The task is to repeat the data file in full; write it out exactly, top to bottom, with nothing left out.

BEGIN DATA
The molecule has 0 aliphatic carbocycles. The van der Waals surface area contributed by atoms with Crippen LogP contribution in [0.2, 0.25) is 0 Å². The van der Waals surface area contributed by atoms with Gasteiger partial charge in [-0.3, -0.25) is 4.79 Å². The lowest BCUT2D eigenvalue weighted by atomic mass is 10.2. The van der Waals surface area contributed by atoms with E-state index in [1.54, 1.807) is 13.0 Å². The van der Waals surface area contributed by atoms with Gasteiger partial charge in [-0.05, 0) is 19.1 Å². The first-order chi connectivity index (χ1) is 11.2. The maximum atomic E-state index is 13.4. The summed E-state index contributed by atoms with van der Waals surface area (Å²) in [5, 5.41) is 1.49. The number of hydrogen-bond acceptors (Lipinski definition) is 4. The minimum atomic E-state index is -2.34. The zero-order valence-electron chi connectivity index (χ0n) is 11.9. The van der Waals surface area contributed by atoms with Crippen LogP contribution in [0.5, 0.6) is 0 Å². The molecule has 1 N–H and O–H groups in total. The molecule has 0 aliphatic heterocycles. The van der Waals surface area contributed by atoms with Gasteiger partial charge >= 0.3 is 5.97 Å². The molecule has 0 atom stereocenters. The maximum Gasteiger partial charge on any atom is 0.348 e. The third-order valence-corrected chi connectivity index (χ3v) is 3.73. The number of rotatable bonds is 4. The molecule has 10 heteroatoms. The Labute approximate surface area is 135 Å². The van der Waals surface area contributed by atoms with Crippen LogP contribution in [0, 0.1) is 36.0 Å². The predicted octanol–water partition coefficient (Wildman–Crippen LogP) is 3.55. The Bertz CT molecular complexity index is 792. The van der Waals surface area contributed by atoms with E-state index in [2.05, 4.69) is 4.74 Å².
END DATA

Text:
The molecule has 0 aliphatic carbocycles. The van der Waals surface area contributed by atoms with Crippen LogP contribution in [0.2, 0.25) is 0 Å². The van der Waals surface area contributed by atoms with Gasteiger partial charge in [-0.3, -0.25) is 4.79 Å². The lowest BCUT2D eigenvalue weighted by atomic mass is 10.2. The van der Waals surface area contributed by atoms with E-state index in [1.54, 1.807) is 13.0 Å². The van der Waals surface area contributed by atoms with Gasteiger partial charge in [-0.05, 0) is 19.1 Å². The first-order chi connectivity index (χ1) is 11.2. The maximum atomic E-state index is 13.4. The summed E-state index contributed by atoms with van der Waals surface area (Å²) in [5, 5.41) is 1.49. The number of hydrogen-bond acceptors (Lipinski definition) is 4. The minimum atomic E-state index is -2.34. The zero-order valence-electron chi connectivity index (χ0n) is 11.9. The van der Waals surface area contributed by atoms with Crippen LogP contribution in [0.5, 0.6) is 0 Å². The molecule has 1 N–H and O–H groups in total. The molecule has 0 aliphatic heterocycles. The van der Waals surface area contributed by atoms with Gasteiger partial charge >= 0.3 is 5.97 Å². The molecule has 0 atom stereocenters. The maximum Gasteiger partial charge on any atom is 0.348 e. The third-order valence-corrected chi connectivity index (χ3v) is 3.73. The number of rotatable bonds is 4. The molecule has 10 heteroatoms. The Labute approximate surface area is 135 Å². The van der Waals surface area contributed by atoms with Crippen LogP contribution in [0, 0.1) is 36.0 Å². The predicted octanol–water partition coefficient (Wildman–Crippen LogP) is 3.55. The Bertz CT molecular complexity index is 792. The van der Waals surface area contributed by atoms with E-state index in [2.05, 4.69) is 4.74 Å².